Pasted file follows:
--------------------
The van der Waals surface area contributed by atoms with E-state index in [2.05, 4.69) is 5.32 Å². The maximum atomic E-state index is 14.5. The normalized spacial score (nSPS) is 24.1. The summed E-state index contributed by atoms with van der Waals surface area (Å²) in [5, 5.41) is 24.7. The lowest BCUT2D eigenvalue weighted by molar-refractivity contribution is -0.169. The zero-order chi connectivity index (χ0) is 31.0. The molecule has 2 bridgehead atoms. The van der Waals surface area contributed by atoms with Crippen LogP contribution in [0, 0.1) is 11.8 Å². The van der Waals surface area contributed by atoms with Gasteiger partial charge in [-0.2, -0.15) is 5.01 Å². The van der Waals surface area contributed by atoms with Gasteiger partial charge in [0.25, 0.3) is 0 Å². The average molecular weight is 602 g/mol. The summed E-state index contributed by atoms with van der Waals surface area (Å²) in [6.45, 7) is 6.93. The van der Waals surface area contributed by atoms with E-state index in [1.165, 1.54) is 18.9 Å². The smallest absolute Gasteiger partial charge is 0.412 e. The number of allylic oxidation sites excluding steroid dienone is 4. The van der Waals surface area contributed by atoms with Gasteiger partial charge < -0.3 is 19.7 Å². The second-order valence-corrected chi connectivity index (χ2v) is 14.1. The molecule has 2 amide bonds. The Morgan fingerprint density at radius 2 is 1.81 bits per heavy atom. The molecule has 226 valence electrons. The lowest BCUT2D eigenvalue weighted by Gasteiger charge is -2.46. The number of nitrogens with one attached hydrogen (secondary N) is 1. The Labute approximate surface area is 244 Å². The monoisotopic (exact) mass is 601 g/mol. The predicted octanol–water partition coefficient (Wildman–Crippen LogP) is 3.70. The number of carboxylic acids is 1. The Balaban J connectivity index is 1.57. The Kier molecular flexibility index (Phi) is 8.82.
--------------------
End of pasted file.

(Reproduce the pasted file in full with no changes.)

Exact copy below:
The van der Waals surface area contributed by atoms with E-state index in [2.05, 4.69) is 5.32 Å². The maximum atomic E-state index is 14.5. The normalized spacial score (nSPS) is 24.1. The summed E-state index contributed by atoms with van der Waals surface area (Å²) in [5, 5.41) is 24.7. The lowest BCUT2D eigenvalue weighted by molar-refractivity contribution is -0.169. The zero-order chi connectivity index (χ0) is 31.0. The molecule has 2 bridgehead atoms. The van der Waals surface area contributed by atoms with Crippen LogP contribution in [0, 0.1) is 11.8 Å². The van der Waals surface area contributed by atoms with Gasteiger partial charge in [-0.2, -0.15) is 5.01 Å². The van der Waals surface area contributed by atoms with Gasteiger partial charge in [0.25, 0.3) is 0 Å². The average molecular weight is 602 g/mol. The summed E-state index contributed by atoms with van der Waals surface area (Å²) in [6.45, 7) is 6.93. The van der Waals surface area contributed by atoms with E-state index in [1.165, 1.54) is 18.9 Å². The smallest absolute Gasteiger partial charge is 0.412 e. The number of allylic oxidation sites excluding steroid dienone is 4. The van der Waals surface area contributed by atoms with Gasteiger partial charge < -0.3 is 19.7 Å². The second-order valence-corrected chi connectivity index (χ2v) is 14.1. The molecule has 2 amide bonds. The Morgan fingerprint density at radius 2 is 1.81 bits per heavy atom. The molecule has 226 valence electrons. The lowest BCUT2D eigenvalue weighted by Gasteiger charge is -2.46. The number of nitrogens with one attached hydrogen (secondary N) is 1. The Labute approximate surface area is 244 Å². The monoisotopic (exact) mass is 601 g/mol. The predicted octanol–water partition coefficient (Wildman–Crippen LogP) is 3.70. The number of carboxylic acids is 1. The Balaban J connectivity index is 1.57. The Kier molecular flexibility index (Phi) is 8.82.